A CRIPPLING ORGY OF STRIKES

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June 22, 1945 was a historic day in the political economy of Nigeria. It was the day Michael Imoudu, The then President of the Nigeria Labour Congress led Nigerian workers to their first nation-wide strike. It was as revolutionary as it was effective. The 1945 general strike was the largest workers strike in Africa at the time which involved over 50,000 white and blue-collar workers. The strike was successful as most of the workers’ demand for an increase in cost of living allowance to cushion the effect of skyrocketing prices of goods as a result of world war II was met in 1946 and backdated to 1945. It needs be emphasized that an earlier increase favoured mainly the European civil servants at the expense of their Nigerian counterparts.

June 2014. Nigeria is reeling under the yoke of all manner of industrial strike actions with some having gone on for as long as 10 months! It would appear that apart from the insurgency in the North and the pathetic power situation in the country, the next major threat to social and economic progress are the many debilitating strike actions by various sections of workers unions across the country.

strike pic

Strikes became common during the Industrial Revolution, when mass labour became important in factories and mines. In most countries, strike actions were quickly made illegal, as factory owners had far more political power than workers. Most western countries partially legalized striking in the late 19th or early 20th centuries.

It would appear that in recent years there is no day one union/association or the other has not abandoned their duties to the ultimate peril of the national economy and the people they are meant to serve. Without doubt, no country can make significant progress with constant strike actions from virtually all sections of the economy. The cumulative loss can be best imagined.

A look at the Academic Staff Union of Nigerian Universities (ASUU), for instance gives us an insight into the dire consequences prolonged and repeated industrial actions can foist on the nation. A brief look at the history of strikes embarked upon by the union reveals the following numbing statistics: 1999- 5 months; 2001-3 months; 2002- 2 weeks; 2003- 6 months (ended in 2004); 2005- 3 days; 2006- 1 week; 2007-3 months; 2008-1 week; 2009- 4 months; 2010- 5months and 1 week; 2011- 3 months (ended in 2012)and 2013- 7Months. Meanwhile, various schools have also been shut down over long periods of time that strike actions were embarked upon by the The Non-Academic Staff Union of Universities (NASU) as well as protests/riots by students. The scenario is replicated in the polytechnics whose lecturers have been on a 10-month strike. The odious decay of our tertiary education is the unpalatable harvest from these forced closures. Doctors, oil workers, aviation workers, maritime workers, teachers, civil servants, museum workers and even the Nigerian Police are not left out in this orgy of strike actions with attendant avoidable loss of lives, property, opportunity, income and peace of mind.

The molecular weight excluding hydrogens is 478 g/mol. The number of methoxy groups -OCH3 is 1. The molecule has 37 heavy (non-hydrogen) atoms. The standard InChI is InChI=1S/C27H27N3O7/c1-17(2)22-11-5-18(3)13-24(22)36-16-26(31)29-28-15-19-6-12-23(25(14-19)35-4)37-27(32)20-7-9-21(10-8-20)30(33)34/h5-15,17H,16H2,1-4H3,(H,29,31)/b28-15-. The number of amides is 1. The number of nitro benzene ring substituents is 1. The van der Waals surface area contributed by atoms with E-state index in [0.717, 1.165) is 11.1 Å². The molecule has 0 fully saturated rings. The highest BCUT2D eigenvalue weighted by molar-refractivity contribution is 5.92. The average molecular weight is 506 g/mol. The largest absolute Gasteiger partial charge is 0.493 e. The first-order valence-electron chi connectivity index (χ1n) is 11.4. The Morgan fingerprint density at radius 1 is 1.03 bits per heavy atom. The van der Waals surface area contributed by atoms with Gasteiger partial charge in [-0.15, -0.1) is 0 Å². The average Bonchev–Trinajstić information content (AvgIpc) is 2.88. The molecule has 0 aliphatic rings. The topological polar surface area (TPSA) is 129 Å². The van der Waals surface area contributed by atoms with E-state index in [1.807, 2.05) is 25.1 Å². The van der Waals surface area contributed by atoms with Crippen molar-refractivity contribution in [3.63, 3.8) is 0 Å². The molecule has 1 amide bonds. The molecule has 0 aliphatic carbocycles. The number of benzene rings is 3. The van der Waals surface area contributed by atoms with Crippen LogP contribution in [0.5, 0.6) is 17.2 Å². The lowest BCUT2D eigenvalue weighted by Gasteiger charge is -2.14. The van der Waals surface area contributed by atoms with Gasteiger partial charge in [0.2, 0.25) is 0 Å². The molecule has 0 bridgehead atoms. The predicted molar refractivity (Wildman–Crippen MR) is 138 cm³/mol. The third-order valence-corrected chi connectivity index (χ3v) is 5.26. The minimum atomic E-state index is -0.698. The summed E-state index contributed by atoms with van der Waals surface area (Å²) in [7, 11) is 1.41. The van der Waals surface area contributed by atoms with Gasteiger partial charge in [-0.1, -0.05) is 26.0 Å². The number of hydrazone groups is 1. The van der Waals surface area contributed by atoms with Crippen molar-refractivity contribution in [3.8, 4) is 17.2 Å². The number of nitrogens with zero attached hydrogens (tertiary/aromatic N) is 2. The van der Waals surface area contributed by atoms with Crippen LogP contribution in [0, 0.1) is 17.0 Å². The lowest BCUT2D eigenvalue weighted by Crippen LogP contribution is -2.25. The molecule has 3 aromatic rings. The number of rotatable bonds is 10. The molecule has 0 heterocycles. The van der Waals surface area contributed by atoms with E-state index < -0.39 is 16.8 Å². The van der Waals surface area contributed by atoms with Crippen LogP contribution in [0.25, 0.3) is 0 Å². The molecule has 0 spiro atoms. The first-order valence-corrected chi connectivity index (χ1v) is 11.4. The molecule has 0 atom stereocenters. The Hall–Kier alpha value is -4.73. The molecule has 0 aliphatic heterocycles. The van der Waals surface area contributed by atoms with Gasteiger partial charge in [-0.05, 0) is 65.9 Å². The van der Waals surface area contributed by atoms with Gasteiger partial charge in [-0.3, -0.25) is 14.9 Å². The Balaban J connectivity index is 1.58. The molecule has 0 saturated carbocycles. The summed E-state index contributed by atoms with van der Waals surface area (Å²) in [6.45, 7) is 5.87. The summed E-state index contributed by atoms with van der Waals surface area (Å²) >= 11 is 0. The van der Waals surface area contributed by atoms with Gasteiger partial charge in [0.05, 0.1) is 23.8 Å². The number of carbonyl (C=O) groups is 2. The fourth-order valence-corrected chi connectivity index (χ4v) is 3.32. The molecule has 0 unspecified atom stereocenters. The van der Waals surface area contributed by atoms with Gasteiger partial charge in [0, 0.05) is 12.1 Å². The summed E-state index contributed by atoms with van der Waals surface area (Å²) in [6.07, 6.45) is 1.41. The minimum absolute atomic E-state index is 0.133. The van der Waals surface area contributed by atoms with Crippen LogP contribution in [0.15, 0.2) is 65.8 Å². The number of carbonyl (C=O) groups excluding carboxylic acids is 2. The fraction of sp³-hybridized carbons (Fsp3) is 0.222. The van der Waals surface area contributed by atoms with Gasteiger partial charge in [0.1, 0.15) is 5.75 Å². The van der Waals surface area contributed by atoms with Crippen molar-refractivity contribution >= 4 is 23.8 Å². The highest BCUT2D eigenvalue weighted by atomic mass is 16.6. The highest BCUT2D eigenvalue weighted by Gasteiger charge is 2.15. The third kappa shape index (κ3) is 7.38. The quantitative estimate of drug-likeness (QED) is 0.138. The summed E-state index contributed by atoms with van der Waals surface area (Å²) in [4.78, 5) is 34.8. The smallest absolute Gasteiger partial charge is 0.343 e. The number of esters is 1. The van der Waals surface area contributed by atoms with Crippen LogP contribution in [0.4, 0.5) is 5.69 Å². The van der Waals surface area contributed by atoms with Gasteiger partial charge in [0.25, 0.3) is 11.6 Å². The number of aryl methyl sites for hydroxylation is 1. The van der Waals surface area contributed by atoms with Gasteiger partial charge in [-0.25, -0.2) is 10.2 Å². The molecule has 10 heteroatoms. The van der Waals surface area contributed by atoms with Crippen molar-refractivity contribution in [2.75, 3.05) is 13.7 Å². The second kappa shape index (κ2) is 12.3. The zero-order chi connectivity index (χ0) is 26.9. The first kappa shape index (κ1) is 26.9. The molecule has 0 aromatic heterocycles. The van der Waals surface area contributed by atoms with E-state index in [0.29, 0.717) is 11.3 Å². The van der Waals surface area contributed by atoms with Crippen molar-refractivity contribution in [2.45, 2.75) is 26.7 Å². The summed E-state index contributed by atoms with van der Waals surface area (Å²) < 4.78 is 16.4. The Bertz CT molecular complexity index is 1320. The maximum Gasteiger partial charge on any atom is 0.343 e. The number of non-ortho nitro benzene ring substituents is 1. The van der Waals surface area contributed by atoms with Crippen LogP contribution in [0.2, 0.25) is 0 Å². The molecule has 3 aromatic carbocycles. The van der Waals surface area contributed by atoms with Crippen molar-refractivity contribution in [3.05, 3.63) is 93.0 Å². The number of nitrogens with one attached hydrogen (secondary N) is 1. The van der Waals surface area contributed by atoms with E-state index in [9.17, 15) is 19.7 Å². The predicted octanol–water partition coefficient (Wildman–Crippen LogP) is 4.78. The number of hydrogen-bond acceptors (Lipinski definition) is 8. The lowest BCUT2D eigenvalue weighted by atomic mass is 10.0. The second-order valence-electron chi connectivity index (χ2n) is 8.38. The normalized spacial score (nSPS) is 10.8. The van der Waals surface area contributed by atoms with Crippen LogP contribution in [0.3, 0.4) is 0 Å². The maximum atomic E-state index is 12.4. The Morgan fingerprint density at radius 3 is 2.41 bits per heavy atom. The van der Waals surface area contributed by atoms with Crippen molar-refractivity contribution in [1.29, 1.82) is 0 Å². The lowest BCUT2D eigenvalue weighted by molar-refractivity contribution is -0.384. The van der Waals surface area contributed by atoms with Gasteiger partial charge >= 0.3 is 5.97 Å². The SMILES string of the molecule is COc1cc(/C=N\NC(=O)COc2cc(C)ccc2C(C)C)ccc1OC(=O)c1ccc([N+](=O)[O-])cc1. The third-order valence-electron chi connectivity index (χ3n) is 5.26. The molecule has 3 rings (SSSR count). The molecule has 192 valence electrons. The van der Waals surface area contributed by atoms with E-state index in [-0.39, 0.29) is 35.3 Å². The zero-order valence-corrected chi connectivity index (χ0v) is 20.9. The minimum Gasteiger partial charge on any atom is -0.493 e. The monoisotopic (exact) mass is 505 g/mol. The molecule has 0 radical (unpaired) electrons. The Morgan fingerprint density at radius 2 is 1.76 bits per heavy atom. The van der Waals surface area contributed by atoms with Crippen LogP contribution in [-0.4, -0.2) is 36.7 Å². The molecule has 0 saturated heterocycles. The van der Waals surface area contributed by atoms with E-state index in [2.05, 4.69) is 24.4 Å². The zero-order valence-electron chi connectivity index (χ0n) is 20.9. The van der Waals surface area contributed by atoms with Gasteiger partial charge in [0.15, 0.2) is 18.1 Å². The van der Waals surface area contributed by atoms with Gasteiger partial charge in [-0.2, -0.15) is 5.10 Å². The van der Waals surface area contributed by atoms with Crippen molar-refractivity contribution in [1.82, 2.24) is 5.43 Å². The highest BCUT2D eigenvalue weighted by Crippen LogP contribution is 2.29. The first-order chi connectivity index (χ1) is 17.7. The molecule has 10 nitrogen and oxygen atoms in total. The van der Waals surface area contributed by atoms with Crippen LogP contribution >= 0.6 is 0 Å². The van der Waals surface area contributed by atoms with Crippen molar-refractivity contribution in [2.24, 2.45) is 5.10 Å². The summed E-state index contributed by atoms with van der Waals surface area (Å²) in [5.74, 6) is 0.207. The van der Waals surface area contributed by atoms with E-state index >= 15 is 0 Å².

At the heart of most of the agitations leading to these strikes are the issues of better remuneration and provision of relevant infrastructure and tools of trade. It appears that respective government teams have often made promises that they either could not keep or were unwilling to keep.           Therefore, we find unions going on strike on issues that were first discussed as long as ten years ago. This is quite unfortunate. BRANDPOWER believes that if issues are treated with sincerity of purpose by the government of the day and the various union leaders, we would be able to arrive at win-win agreements that are practical, implementable and in the best interest of the nation. We have no other choice than to adopt this approach as the ordinary citizens are the greatest losers in this unending strike calls. The country, after all, belongs to us all, the institutions belong to us, the government belongs to us and most importantly, the resources belong to each and every Nigerian.

BRANDPOWER advocates strongly that the federal government as well as various state governments who are embroiled in these avoidable debacle with various unions should as a matter of urgency set up an Emergency Central Crack Negotiating Team to be led by the a high-ranking cabinet official to discuss and dispense of all these strike issues and thereafter adopt a kind of Marshall Plan set up and implement all agreements as and when due. The affected workers and unionists must also be prepared to show understanding (while insisting on the ‘greater good’) in the light of available resources. As no football team can win laurels if they are in frequent lock-outs, so also Nigeria cannot be a great nation-brand if half the time we are not at work.